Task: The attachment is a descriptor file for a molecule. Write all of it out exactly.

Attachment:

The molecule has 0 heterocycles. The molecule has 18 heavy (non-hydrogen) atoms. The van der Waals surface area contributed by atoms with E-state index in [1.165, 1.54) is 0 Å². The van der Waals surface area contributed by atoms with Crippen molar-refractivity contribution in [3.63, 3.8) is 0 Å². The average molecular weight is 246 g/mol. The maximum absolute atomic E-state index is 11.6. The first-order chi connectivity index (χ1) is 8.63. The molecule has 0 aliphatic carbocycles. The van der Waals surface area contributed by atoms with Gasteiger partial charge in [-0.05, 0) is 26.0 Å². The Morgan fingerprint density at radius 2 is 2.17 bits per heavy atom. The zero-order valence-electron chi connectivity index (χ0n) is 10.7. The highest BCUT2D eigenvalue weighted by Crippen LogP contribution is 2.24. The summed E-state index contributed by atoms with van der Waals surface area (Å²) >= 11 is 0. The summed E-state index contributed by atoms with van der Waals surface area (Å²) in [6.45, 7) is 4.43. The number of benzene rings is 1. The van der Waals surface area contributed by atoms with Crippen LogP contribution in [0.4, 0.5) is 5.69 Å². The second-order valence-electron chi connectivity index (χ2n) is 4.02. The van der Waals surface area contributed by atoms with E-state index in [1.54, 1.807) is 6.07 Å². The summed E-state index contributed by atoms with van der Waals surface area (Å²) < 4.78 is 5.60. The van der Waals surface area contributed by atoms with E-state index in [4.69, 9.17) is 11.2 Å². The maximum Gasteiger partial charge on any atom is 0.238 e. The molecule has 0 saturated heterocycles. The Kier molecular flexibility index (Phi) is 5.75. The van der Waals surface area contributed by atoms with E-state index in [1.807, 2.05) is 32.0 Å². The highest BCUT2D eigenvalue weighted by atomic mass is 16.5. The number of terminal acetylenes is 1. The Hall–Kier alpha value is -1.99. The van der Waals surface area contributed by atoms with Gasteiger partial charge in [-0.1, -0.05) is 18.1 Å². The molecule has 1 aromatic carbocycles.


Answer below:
The molecule has 0 heterocycles. The molecule has 18 heavy (non-hydrogen) atoms. The van der Waals surface area contributed by atoms with E-state index in [1.165, 1.54) is 0 Å². The van der Waals surface area contributed by atoms with Crippen molar-refractivity contribution in [3.63, 3.8) is 0 Å². The average molecular weight is 246 g/mol. The maximum absolute atomic E-state index is 11.6. The first-order chi connectivity index (χ1) is 8.63. The molecule has 0 aliphatic carbocycles. The van der Waals surface area contributed by atoms with Gasteiger partial charge in [-0.05, 0) is 26.0 Å². The Morgan fingerprint density at radius 2 is 2.17 bits per heavy atom. The zero-order valence-electron chi connectivity index (χ0n) is 10.7. The highest BCUT2D eigenvalue weighted by Crippen LogP contribution is 2.24. The summed E-state index contributed by atoms with van der Waals surface area (Å²) >= 11 is 0. The summed E-state index contributed by atoms with van der Waals surface area (Å²) in [6.45, 7) is 4.43. The number of benzene rings is 1. The van der Waals surface area contributed by atoms with Crippen LogP contribution in [0.4, 0.5) is 5.69 Å². The second-order valence-electron chi connectivity index (χ2n) is 4.02. The van der Waals surface area contributed by atoms with E-state index in [1.54, 1.807) is 6.07 Å². The summed E-state index contributed by atoms with van der Waals surface area (Å²) < 4.78 is 5.60. The van der Waals surface area contributed by atoms with E-state index in [4.69, 9.17) is 11.2 Å². The maximum Gasteiger partial charge on any atom is 0.238 e. The molecule has 0 saturated heterocycles. The Kier molecular flexibility index (Phi) is 5.75. The van der Waals surface area contributed by atoms with E-state index in [1.807, 2.05) is 32.0 Å². The highest BCUT2D eigenvalue weighted by atomic mass is 16.5. The number of terminal acetylenes is 1. The Hall–Kier alpha value is -1.99. The van der Waals surface area contributed by atoms with Gasteiger partial charge in [-0.1, -0.05) is 18.1 Å². The molecule has 1 aromatic carbocycles.